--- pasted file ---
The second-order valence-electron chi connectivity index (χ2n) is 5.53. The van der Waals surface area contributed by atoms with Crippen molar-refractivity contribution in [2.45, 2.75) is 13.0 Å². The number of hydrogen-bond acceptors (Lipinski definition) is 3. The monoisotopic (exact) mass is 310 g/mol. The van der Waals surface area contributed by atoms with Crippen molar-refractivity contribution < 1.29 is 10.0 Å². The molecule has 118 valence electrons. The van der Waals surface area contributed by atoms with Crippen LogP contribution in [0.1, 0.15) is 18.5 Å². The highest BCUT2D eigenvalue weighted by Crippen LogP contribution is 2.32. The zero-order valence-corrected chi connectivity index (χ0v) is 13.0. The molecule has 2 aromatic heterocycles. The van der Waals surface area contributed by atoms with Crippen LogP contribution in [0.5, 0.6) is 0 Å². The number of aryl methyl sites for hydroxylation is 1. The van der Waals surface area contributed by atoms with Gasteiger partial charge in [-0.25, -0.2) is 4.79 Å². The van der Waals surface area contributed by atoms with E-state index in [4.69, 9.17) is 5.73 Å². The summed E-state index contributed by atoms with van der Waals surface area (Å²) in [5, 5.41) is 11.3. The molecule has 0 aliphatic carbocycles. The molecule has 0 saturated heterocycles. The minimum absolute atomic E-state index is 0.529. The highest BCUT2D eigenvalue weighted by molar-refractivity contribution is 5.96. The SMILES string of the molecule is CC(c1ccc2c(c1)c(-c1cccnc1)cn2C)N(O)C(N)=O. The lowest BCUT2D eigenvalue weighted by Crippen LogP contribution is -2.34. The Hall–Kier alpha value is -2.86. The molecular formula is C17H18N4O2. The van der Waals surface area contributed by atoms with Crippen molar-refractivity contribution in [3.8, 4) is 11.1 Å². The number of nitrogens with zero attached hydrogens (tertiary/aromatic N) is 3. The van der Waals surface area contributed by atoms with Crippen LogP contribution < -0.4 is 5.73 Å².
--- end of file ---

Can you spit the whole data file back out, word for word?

The second-order valence-electron chi connectivity index (χ2n) is 5.53. The van der Waals surface area contributed by atoms with Crippen molar-refractivity contribution in [2.45, 2.75) is 13.0 Å². The number of hydrogen-bond acceptors (Lipinski definition) is 3. The monoisotopic (exact) mass is 310 g/mol. The van der Waals surface area contributed by atoms with Crippen molar-refractivity contribution < 1.29 is 10.0 Å². The molecule has 118 valence electrons. The van der Waals surface area contributed by atoms with Crippen LogP contribution in [0.1, 0.15) is 18.5 Å². The highest BCUT2D eigenvalue weighted by Crippen LogP contribution is 2.32. The zero-order valence-corrected chi connectivity index (χ0v) is 13.0. The molecule has 2 aromatic heterocycles. The van der Waals surface area contributed by atoms with Crippen LogP contribution in [0.5, 0.6) is 0 Å². The number of aryl methyl sites for hydroxylation is 1. The van der Waals surface area contributed by atoms with Gasteiger partial charge in [-0.25, -0.2) is 4.79 Å². The van der Waals surface area contributed by atoms with E-state index in [4.69, 9.17) is 5.73 Å². The summed E-state index contributed by atoms with van der Waals surface area (Å²) in [5, 5.41) is 11.3. The molecule has 0 aliphatic carbocycles. The molecule has 0 saturated heterocycles. The minimum absolute atomic E-state index is 0.529. The highest BCUT2D eigenvalue weighted by molar-refractivity contribution is 5.96. The SMILES string of the molecule is CC(c1ccc2c(c1)c(-c1cccnc1)cn2C)N(O)C(N)=O. The lowest BCUT2D eigenvalue weighted by Crippen LogP contribution is -2.34. The Hall–Kier alpha value is -2.86. The molecular formula is C17H18N4O2. The van der Waals surface area contributed by atoms with Crippen molar-refractivity contribution in [3.8, 4) is 11.1 Å². The number of nitrogens with zero attached hydrogens (tertiary/aromatic N) is 3. The van der Waals surface area contributed by atoms with Crippen LogP contribution < -0.4 is 5.73 Å².